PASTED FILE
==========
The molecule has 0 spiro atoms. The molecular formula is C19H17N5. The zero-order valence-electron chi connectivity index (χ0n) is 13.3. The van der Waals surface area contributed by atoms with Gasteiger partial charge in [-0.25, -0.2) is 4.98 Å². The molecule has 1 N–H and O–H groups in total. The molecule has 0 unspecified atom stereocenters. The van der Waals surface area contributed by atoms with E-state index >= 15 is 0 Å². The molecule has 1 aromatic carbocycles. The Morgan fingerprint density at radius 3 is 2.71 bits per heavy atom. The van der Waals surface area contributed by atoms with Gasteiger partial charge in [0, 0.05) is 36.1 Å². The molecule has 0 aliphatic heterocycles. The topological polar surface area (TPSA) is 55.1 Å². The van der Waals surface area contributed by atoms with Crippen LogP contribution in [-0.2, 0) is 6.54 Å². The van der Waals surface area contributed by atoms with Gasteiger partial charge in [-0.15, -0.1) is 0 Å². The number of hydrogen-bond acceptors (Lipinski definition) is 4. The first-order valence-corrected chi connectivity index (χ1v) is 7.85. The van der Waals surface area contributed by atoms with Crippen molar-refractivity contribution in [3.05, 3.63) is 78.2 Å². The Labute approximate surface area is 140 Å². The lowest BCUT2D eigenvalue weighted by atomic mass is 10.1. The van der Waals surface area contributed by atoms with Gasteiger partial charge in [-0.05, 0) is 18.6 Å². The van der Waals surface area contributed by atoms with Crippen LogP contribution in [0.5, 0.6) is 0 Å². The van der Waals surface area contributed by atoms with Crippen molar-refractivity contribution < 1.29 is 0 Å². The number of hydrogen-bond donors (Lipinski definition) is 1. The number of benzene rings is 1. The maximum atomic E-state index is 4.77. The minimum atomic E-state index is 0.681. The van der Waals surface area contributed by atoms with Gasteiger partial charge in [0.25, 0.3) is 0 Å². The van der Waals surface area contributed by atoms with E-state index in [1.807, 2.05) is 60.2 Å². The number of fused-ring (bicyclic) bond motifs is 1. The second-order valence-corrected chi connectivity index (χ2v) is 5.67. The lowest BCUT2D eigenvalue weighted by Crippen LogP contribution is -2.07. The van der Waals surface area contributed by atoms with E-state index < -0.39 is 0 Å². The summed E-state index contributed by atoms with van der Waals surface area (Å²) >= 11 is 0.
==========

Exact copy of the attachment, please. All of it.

The molecule has 0 spiro atoms. The molecular formula is C19H17N5. The zero-order valence-electron chi connectivity index (χ0n) is 13.3. The van der Waals surface area contributed by atoms with Gasteiger partial charge in [-0.25, -0.2) is 4.98 Å². The molecule has 1 N–H and O–H groups in total. The molecule has 0 unspecified atom stereocenters. The van der Waals surface area contributed by atoms with E-state index >= 15 is 0 Å². The molecule has 1 aromatic carbocycles. The Morgan fingerprint density at radius 3 is 2.71 bits per heavy atom. The van der Waals surface area contributed by atoms with Gasteiger partial charge in [0, 0.05) is 36.1 Å². The molecule has 0 aliphatic heterocycles. The topological polar surface area (TPSA) is 55.1 Å². The van der Waals surface area contributed by atoms with Crippen LogP contribution in [-0.2, 0) is 6.54 Å². The van der Waals surface area contributed by atoms with Gasteiger partial charge in [-0.15, -0.1) is 0 Å². The number of hydrogen-bond acceptors (Lipinski definition) is 4. The first-order valence-corrected chi connectivity index (χ1v) is 7.85. The van der Waals surface area contributed by atoms with Crippen molar-refractivity contribution in [3.05, 3.63) is 78.2 Å². The Labute approximate surface area is 140 Å². The lowest BCUT2D eigenvalue weighted by atomic mass is 10.1. The van der Waals surface area contributed by atoms with Gasteiger partial charge in [-0.05, 0) is 18.6 Å². The van der Waals surface area contributed by atoms with Crippen LogP contribution in [0.5, 0.6) is 0 Å². The van der Waals surface area contributed by atoms with Crippen molar-refractivity contribution < 1.29 is 0 Å². The number of hydrogen-bond donors (Lipinski definition) is 1. The number of benzene rings is 1. The maximum atomic E-state index is 4.77. The minimum atomic E-state index is 0.681. The van der Waals surface area contributed by atoms with Gasteiger partial charge in [0.25, 0.3) is 0 Å². The van der Waals surface area contributed by atoms with E-state index in [1.807, 2.05) is 60.2 Å². The number of fused-ring (bicyclic) bond motifs is 1. The second-order valence-corrected chi connectivity index (χ2v) is 5.67. The lowest BCUT2D eigenvalue weighted by Crippen LogP contribution is -2.07. The van der Waals surface area contributed by atoms with E-state index < -0.39 is 0 Å². The summed E-state index contributed by atoms with van der Waals surface area (Å²) >= 11 is 0.